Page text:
Stockholm University and NORDITA host this week an international workshop on axions and dark matter. Axions are hypothetical particles proposed by Frank Wilczek who this year started his appointment as professor at Stockholm University.
Dr. Frank Wilczek shared the Nobel Prize in 2004 with David J. Gross and H. David Politzer for discovering the equations that describe the strong force that is responsible for holding atomic nuclei together. With a generous grant from the Swedish Research Council Frank Wilczek has started a joint appointment at Stockholm University and the Massachusetts Institute of Technology (MIT). Throughout his career Frank Wilczek has worked on a number of different problems in condensed matter physics, astrophysics, and particle physics, including proposing new particles.
Axions are hypothetical particles invented in the late 1970s to solve a major blemish of the standard model of particle physics, namely its failure to explain why the fundamental laws of physics look almost the same if you run time backwards. To address this issue Roberto Peccei and Helen Quinn postulated a new kind of symmetry, now called Peccei-Quinn (PQ) symmetry. Frank Wilczek and Steven Weinberg independently realized a key consequence of PQ symmetry, which its authors had overlooked: it implies the existence of a new particle that Wilczek named the axion, after a laundry detergent (since it removes a stain). If axions exist, they will not only solve a big problem in fundamental physics – they are also likely to supply the mysterious ‘dark matter’ observed by astronomers.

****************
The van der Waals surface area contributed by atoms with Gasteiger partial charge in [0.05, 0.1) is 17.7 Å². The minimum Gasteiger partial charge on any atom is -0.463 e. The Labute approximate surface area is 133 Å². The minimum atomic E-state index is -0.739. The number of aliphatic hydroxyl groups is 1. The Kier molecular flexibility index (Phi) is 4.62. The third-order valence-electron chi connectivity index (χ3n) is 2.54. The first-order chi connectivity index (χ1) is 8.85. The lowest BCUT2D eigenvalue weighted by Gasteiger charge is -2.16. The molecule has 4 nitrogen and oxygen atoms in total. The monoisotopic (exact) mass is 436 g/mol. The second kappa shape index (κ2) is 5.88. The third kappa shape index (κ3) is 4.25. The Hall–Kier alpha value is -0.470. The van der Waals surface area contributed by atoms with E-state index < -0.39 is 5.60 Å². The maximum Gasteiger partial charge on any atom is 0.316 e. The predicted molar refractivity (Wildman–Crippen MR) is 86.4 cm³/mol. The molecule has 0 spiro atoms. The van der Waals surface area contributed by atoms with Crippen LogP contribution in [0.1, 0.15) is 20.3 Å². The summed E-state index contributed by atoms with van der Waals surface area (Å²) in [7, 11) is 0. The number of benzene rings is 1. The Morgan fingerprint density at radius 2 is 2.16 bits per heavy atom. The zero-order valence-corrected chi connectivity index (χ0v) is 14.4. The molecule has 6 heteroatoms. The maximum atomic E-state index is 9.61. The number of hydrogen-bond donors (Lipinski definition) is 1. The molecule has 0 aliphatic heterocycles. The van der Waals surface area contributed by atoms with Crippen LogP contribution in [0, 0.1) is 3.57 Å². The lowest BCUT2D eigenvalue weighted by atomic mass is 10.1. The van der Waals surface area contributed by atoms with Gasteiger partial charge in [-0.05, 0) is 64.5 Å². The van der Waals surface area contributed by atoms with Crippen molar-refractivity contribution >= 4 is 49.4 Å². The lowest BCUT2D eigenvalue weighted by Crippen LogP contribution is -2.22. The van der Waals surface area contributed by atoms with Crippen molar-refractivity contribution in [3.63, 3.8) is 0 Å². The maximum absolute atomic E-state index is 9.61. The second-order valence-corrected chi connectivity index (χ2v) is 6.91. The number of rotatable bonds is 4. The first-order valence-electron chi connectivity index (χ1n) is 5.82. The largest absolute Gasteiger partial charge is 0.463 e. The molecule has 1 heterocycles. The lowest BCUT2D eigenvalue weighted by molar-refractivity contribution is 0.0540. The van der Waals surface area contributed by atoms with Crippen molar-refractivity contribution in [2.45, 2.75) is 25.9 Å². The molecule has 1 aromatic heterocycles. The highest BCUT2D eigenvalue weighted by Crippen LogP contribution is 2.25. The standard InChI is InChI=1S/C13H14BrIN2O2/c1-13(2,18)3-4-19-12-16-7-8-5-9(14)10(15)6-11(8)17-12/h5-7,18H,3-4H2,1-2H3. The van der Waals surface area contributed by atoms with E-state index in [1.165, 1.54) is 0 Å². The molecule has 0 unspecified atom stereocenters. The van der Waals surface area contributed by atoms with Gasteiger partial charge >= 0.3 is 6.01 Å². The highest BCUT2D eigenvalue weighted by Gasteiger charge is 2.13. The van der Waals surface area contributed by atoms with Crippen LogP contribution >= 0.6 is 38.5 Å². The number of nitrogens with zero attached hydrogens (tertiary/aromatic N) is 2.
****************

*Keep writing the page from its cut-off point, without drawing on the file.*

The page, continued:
In recent years axions have inspired many new theoretical investigations, recorded in thousands of papers. Importantly, now the stage seems set for breakthroughs on the experimental front. Stockholm University and NORDITA (The Nordic Institute for Theoretical Physics) are hosting an international axion dark matter workshop in Stockholm, December 5-9, bringing together leading researchers in the field. Frank Wilczek is among the organizers of the workshop.
Frank Wilczek comments: “It’s been a joy to see the ideas around axions grow in many directions, from their roots in fundamental physics to cosmology and even, recently, the description of interesting materials. But I’d love to see axions themselves move from virtual reality to augmented reality. I’m optimistic that we’ll make that big step soon. The physics world is hungry for it, and we’re mobilizing.’’
More information on Axion Dark Matter workshop in Stockholm, December 5-9